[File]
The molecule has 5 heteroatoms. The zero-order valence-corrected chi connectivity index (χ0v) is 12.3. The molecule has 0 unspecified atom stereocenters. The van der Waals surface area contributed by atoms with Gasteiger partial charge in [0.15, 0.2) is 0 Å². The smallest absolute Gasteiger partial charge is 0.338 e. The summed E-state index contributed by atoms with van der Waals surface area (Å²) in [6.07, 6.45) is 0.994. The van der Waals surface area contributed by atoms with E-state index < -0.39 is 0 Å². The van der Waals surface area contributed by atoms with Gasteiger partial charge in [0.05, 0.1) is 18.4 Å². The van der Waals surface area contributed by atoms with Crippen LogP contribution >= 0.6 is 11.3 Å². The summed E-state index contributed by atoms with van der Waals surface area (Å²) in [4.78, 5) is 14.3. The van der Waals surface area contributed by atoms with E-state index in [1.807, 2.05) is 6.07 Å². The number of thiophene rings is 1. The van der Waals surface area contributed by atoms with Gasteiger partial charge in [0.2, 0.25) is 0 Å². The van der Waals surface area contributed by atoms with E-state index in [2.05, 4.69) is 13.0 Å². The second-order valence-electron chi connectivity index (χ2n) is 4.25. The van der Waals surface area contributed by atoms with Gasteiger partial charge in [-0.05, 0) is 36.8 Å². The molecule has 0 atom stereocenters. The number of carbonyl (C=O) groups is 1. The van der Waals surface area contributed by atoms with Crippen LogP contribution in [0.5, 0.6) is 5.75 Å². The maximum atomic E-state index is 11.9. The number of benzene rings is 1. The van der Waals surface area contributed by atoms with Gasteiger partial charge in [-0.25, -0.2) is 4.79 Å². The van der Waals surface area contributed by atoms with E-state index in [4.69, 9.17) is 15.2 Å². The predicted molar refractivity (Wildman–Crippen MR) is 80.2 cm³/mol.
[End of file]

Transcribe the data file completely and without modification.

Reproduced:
The molecule has 5 heteroatoms. The zero-order valence-corrected chi connectivity index (χ0v) is 12.3. The molecule has 0 unspecified atom stereocenters. The van der Waals surface area contributed by atoms with Gasteiger partial charge in [0.15, 0.2) is 0 Å². The smallest absolute Gasteiger partial charge is 0.338 e. The summed E-state index contributed by atoms with van der Waals surface area (Å²) in [6.07, 6.45) is 0.994. The van der Waals surface area contributed by atoms with E-state index < -0.39 is 0 Å². The van der Waals surface area contributed by atoms with Gasteiger partial charge in [0.05, 0.1) is 18.4 Å². The van der Waals surface area contributed by atoms with Crippen LogP contribution >= 0.6 is 11.3 Å². The summed E-state index contributed by atoms with van der Waals surface area (Å²) in [4.78, 5) is 14.3. The van der Waals surface area contributed by atoms with E-state index in [1.807, 2.05) is 6.07 Å². The number of thiophene rings is 1. The van der Waals surface area contributed by atoms with Gasteiger partial charge in [0.2, 0.25) is 0 Å². The van der Waals surface area contributed by atoms with E-state index in [2.05, 4.69) is 13.0 Å². The second-order valence-electron chi connectivity index (χ2n) is 4.25. The van der Waals surface area contributed by atoms with Gasteiger partial charge in [-0.05, 0) is 36.8 Å². The molecule has 0 atom stereocenters. The number of carbonyl (C=O) groups is 1. The van der Waals surface area contributed by atoms with Crippen LogP contribution in [0.5, 0.6) is 5.75 Å². The maximum atomic E-state index is 11.9. The number of benzene rings is 1. The van der Waals surface area contributed by atoms with Gasteiger partial charge in [-0.25, -0.2) is 4.79 Å². The van der Waals surface area contributed by atoms with E-state index in [4.69, 9.17) is 15.2 Å². The predicted molar refractivity (Wildman–Crippen MR) is 80.2 cm³/mol.